Elasticsearch with realtime ingestion


(Guillermo Pérez Farquharson) #1

Hi. I read an article about elasticsearch data ingestion.

Clearly, I should post new docs all the time because each new doc will force to reindex the whole thing, right? But what about logs and kibana? What about "real-time" applications? Isn't it ok to index new data everysecond? (using bulk API, ok, but every second anyway). Ingesting data every 10 seconds wouldn't be real-time really. How does kibana (by example) manage this issue?

My intention is to save data constantly in postgreSQL and also en elasticsearch ASAP in order to make new data searchable.


(David Pilato) #2

May I encourage you reading http://david.pilato.fr/blog/2015/05/09/advanced-search-for-your-legacy-application/

Well. I like sending data to both systems at the same time:

  • In Postgresql
  • In Elasticsearch

Now the question is about "ASAP". What does it exactly mean? How much are you ok to pay for real "real time" instead of the 1s delay by default or more like 2 or 3 s if you are using a BulkProcessor strategy?

It's always a question of tradeoffs.

If you want to have real real time access, then you can slow down elasticsearch and ask it to answer an index operation only after the refresh is done. This has been introduced recently with the new wait_for_refresh parameter.

It depends again on what you have. If you want to index 1 million documents per second, I don't believe that wait_for_refresh will help. If you have 1 or 2 docs per seconds then I believe it's totally doable.

But note that elasticsearch won't give you back a response until a refresh happened. Which can slow down your "transaction" basically and leave the end user that it's taking now more time then before to save an object.

It depends also on the number of tables you have to update in postgresql for one single object insertion. If it takes already sometime, may be you won't ever notice that you potentially waited for 1 s in elasticsearch?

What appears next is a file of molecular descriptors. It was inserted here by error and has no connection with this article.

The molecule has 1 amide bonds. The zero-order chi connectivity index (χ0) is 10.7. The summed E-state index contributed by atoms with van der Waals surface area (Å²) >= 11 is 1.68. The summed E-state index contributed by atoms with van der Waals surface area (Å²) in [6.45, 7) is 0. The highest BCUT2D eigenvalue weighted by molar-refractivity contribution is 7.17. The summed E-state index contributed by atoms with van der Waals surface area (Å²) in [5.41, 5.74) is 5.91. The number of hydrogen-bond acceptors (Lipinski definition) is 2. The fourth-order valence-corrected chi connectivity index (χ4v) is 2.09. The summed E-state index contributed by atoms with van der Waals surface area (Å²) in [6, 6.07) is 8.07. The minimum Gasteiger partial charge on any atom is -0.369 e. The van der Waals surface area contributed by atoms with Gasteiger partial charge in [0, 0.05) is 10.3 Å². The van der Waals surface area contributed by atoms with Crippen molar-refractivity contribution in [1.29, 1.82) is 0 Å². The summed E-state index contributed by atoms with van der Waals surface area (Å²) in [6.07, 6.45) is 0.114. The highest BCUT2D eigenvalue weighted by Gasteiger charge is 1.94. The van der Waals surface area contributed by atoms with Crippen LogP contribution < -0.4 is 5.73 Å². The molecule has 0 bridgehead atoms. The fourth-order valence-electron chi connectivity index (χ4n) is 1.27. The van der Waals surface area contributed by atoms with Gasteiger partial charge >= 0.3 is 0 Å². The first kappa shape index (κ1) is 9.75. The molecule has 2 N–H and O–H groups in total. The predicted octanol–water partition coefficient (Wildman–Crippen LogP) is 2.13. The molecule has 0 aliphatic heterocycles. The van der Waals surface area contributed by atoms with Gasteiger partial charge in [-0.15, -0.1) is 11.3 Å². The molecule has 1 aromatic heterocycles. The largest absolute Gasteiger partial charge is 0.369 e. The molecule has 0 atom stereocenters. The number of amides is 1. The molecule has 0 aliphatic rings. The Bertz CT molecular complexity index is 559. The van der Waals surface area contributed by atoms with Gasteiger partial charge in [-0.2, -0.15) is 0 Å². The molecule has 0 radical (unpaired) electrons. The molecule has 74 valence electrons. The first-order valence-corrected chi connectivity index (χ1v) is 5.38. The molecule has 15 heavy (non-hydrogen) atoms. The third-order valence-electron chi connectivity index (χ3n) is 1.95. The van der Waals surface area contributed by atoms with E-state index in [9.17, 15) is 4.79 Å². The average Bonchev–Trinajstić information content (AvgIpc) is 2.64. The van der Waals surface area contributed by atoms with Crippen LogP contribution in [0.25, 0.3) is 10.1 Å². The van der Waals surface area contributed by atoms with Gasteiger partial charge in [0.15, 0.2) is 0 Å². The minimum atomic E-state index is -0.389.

I'd give elasticsearch a try and see how it works on your real use case. You might be surprised that it's not behaving as bad as you seem to think. (Or I misread your post).


(Jörg Prante) #3

Elasticsearch is not a real-time application. Elasticsearch has near-real-time search, and a realtime get API.

Real-time applications operate on hard time constraints. That is, they can execute operations in a fixed amount of time. The time constraints are usually given in microseconds or milliseconds. This is totally different from Elasticsearch.

Near real-time search means, Elasticsearch can regularly schedule for a fresh state of searchable documents, by default one state per second. It does not mean there is any guarantee a new document will reach the index within one second. Note the important difference.

Realtime get API means you can immediately retrieve a document by its ID from the main memory cache after sending it over the API for indexing.

As a side note, the Java VM is not able to operate in realtime per se, so it is impossible for a Java application to be a realtime application. The realtime capabilities are defined by the underlying operating system.

So from your description I guess you do not mean a realtime, but a reactive application.


(Guillermo Pérez Farquharson) #4

Thanks both for your replies.

I'm aware of the 1sec delay. That's perfectly fine. "near-real-time search" is fine.

My concern is how often can I send a bulk data to be indexed. You @dadoonet set around 5 secs in your article. What would you say about 2 secs with a 10000 items each time?

Btw, have you tried the queue manager approach (like RabbitMQ)? I'm aware that it may lead to data inconsistency, so you are saving in elastic via code after sql transaction finished. But I'd like to hear queues experiences anyway.


(David Pilato) #5

The BulkProcessor works like this:

  • Every 10 000 docs, it is flushed to ES, even if it's every second
  • Or every 5 seconds even if the bulk is not full with 10k docs

You can change to flush every 2 seconds. Totally doable.

Just try it under a typical load to see how it performs on your typical production system.


(system) #6

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